Ovules are the parts of flowers that develop into seeds. Ovules exist in female plants and flowers, and reside in the ovaries. They form the reproductive system of plants, along with many other organs, enabling the growth and development of new offspring.
The work of ovules begins with pollination. Pollination occurs when grains land on the flowers of receptive species. These grains then stimulate the growth of pollen tubes, which connect with ovules in the ovaries. This connection facilitates the passage of male gametes into the ovaries. There, male gametes fertilize eggs, and the process of fertilization completes. Upon fertilization, seeds develop from the ovules and eventually turn into fruit.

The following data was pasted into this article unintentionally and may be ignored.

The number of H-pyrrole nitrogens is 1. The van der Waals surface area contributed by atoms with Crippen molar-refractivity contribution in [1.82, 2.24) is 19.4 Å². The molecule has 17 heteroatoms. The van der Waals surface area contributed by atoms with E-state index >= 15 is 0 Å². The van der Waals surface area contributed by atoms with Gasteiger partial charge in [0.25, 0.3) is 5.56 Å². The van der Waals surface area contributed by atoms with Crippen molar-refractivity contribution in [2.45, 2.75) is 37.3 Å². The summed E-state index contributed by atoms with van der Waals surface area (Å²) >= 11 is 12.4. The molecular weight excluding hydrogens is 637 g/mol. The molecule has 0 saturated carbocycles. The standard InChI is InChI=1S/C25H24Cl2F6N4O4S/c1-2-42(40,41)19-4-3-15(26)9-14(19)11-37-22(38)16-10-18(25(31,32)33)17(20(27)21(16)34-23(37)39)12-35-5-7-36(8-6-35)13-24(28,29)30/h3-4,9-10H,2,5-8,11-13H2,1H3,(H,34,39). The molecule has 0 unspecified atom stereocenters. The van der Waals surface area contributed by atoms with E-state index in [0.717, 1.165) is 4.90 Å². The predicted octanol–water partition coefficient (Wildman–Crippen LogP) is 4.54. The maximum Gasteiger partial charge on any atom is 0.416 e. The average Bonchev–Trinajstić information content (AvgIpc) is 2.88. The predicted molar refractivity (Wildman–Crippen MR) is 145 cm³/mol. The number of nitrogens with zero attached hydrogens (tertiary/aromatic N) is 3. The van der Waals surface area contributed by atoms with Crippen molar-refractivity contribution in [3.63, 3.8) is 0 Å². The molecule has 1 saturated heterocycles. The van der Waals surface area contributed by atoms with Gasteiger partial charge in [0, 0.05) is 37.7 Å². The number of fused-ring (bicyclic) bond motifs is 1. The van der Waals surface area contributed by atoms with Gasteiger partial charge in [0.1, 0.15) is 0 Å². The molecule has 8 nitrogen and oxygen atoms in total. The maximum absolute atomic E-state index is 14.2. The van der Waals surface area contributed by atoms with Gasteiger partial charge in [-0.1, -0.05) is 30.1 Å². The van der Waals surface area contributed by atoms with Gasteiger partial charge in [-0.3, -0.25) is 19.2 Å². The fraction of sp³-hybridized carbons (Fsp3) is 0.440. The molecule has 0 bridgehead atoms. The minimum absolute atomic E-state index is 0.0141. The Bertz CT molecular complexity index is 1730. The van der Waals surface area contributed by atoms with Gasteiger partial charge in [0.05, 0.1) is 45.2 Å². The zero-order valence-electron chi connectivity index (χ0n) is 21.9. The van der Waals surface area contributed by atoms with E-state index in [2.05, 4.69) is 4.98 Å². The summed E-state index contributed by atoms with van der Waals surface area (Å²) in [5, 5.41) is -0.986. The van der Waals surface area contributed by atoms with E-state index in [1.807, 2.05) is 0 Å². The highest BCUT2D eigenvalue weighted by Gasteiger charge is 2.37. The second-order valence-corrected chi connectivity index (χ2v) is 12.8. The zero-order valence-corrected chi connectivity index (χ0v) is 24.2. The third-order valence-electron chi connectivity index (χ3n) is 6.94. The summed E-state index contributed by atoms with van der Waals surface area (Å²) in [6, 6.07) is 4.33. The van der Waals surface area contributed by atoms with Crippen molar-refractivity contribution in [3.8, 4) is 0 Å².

Ovules exist in many types of plants, flowers and trees, but vary in location and shape depending on the species. In gymnosperms, which include conifers and cone-bearing relatives, ovules exist on the scales of cones, exposed to the environment. In angiosperms, or flowering plants, ovules attach to stalk bases and derive protection from surrounding outer shells. In addition to affording seeds protection with outer shells, ovules support growth and provide nutrition. One or two external seed coats supply germinating seeds with food, along with a layer of food tissue. Ovules in some plants stand vertically, while others lean sideways or backwards, which helps identify the plant species.